Catholic Diocese of Spokane, Washington



From the

Official News Magazine of the Diocese of Spokane

Deacon Eric Meisfjord, Editor
P.O. Box 48, Spokane WA 99210
(509) 358-7340; FAX: (509) 358-7302


Liturgy Reflections
The liturgy in its earliest days

by Father Jan Larson

(From the Nov. 13, 2008 edition of the Inland Register)

Father Jan Larson We can only imagine the questions that the disciples of Jesus had to face after his departure. They certainly felt alone and bewildered, even frightened, often huddled together behind locked doors. Of course, after the Pentecost experience, the gift of the Holy Spirit renewed their courage to come out again into the public arena and proclaim the good news of the Gospel. But as they did so, they also carried with them the words of Jesus at the last supper: “Whenever you do this, do it in my memory.” However, more questions would have to be answered. How would they carry out such a ritual? Where would it take place? Who would be invited? Would this ritual be a literal reenactment of the Last Supper, with all its Jewish overtones, or would it be something entirely new? Would such a ritual be celebrated just once a year, like the Passover?

The followers of Jesus combined the old with the new. They did not consider themselves anything but Jews. Our familiar terms “Christian” and “Catholic” would have been entirely unknown to them, and yet they clearly had something new and exciting to remember and to proclaim. So their first instinct was to continue the rituals of their Jewish heritage, while at the same time developing a rather new liturgical practice based on their belief in and love for Jesus. St. Luke tells us that “They went to the temple area every day, while in their homes they broke bread.” It is most likely that the “breaking of bread” in Luke’s writings refers to the celebration of the Eucharist – that set of words and actions that were unique to the Last Supper.

As tensions developed between Jewish leaders and the followers of Jesus, this twofold way of worshiping would vanish. Jewish Christians would gradually decide that they were no longer bound by Jewish rules and customs. The followers of Jesus would meet only in homes for their unique celebrations. Such meetings were weekly, following the cherished Jewish custom of keeping a weekly Sabbath. Within a few decades the weekly Christian celebration would switch from Saturday to Sunday – the first day of the week, the day of the Resurrection. At first these weekly home liturgies included a real supper, as did the Last Supper, but the liturgy was evolving, and the regular supper was to be set aside so that the full focus would be upon the blessing of bread and wine and the sharing of this holy food in memory of the Lord Jesus.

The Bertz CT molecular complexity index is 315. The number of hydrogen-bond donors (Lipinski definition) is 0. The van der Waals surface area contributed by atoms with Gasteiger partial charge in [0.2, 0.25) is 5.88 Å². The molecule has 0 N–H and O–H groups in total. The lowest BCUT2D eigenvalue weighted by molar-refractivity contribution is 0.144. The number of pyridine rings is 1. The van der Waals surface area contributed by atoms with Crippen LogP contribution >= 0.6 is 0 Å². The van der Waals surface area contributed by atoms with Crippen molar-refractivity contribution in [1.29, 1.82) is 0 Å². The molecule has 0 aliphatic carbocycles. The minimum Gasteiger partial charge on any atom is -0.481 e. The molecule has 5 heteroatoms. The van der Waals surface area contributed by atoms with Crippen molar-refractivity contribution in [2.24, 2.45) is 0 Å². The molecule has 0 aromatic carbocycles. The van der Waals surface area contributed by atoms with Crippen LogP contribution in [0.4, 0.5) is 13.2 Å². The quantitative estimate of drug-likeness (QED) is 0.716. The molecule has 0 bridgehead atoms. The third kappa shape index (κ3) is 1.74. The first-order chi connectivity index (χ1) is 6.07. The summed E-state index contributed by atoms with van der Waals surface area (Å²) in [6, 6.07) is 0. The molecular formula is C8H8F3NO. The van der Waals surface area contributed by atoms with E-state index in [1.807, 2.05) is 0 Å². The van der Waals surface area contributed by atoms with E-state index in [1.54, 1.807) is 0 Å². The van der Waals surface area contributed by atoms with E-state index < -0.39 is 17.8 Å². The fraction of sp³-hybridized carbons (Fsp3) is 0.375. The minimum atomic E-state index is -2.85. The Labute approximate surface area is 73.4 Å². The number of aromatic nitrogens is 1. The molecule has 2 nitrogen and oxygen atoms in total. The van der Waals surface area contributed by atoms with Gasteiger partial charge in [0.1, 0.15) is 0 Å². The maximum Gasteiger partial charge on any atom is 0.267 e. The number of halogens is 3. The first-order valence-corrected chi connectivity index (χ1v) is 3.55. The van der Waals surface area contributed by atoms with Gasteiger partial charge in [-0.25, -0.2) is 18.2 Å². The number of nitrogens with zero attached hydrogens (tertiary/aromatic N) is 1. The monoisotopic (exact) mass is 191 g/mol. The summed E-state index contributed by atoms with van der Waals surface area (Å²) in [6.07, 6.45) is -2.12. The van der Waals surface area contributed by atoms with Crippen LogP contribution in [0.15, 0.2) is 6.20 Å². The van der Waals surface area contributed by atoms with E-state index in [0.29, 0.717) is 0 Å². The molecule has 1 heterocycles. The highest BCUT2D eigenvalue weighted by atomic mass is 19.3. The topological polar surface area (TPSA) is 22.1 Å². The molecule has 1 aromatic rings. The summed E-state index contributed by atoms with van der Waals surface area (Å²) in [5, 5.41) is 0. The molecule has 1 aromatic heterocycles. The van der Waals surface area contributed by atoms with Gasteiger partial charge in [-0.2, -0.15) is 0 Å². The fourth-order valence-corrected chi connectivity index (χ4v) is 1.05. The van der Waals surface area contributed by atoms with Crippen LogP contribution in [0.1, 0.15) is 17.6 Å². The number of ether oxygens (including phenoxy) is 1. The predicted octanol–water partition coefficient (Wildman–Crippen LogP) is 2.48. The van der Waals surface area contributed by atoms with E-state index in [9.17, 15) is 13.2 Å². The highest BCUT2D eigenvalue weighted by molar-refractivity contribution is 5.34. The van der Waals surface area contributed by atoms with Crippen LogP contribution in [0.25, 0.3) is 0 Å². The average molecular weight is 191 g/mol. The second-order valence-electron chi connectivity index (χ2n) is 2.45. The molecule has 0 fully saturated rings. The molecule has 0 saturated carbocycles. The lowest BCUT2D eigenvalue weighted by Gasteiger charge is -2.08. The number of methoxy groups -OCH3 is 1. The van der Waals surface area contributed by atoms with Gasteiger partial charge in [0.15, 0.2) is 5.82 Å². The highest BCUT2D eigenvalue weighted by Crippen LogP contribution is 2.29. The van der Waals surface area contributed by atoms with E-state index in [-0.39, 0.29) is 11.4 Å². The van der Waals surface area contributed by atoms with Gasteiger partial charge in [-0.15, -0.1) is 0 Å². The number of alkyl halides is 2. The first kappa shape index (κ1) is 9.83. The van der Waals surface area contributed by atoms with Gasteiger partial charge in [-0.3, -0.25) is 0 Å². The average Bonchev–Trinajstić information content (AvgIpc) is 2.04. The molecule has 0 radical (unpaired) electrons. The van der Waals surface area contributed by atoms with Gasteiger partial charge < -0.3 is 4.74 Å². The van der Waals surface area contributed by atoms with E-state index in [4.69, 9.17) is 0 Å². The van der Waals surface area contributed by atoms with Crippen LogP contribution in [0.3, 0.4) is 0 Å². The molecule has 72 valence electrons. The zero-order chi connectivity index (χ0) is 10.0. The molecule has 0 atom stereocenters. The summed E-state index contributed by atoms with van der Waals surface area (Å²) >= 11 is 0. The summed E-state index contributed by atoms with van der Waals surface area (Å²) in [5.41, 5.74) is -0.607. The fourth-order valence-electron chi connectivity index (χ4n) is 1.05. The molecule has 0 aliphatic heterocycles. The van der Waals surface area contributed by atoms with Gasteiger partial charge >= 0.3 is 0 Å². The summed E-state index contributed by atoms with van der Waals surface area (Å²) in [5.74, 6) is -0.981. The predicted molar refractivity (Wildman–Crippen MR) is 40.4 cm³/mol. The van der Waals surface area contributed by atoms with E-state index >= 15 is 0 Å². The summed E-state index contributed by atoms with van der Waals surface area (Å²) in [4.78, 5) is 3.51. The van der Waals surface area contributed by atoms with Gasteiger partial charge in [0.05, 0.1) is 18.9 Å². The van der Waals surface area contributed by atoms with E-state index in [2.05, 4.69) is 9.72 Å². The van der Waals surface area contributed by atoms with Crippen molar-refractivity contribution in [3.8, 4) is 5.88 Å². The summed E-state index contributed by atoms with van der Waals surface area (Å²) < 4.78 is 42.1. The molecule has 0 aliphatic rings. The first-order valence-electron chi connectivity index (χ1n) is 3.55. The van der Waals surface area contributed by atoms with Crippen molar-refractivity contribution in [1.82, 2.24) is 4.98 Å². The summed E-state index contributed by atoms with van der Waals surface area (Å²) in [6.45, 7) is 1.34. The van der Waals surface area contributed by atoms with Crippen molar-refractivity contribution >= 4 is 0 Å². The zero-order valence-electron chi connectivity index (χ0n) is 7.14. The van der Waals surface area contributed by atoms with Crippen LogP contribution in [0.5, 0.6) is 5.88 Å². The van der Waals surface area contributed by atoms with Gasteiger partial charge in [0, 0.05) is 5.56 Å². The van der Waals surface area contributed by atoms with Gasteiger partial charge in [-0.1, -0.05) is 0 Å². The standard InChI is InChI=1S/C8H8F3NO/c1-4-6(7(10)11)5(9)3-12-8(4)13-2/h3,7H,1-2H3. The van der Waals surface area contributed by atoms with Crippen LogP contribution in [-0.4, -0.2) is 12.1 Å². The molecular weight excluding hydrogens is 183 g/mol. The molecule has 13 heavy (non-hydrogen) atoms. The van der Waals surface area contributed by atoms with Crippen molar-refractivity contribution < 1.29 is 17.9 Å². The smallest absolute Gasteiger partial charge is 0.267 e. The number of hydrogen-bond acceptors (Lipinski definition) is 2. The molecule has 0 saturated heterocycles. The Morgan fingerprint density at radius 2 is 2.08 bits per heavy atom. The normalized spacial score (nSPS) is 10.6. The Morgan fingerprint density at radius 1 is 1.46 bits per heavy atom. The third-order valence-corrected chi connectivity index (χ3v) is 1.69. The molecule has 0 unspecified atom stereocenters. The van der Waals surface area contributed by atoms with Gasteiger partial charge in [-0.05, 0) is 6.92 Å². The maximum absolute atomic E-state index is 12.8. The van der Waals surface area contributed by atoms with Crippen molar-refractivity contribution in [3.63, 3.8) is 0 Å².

Another evolution in these earliest days of the liturgy was the addition of Biblical readings and reflections. The liturgy of any local synagogue began with readings from the Law and the Prophets, followed by a commentary – what today we call a homily. Then the Jews prayed what were called the great “benedictions,” the first of which ended with the words, “Holy, holy, holy is the Lord of hosts! All the earth is filled with his glory!” (It is from these prayers of benediction that would evolve what is now known as the Eucharistic Prayer of the Mass.) Christian Jews considered the synagogue readings and commentaries so essential that they included them in their own liturgies. Eventually to this set of Jewish readings would be added the stories and testimonies about Jesus.

(Father Larson is a priest of and liturgical consultant for the Archdiocese of Seattle.)


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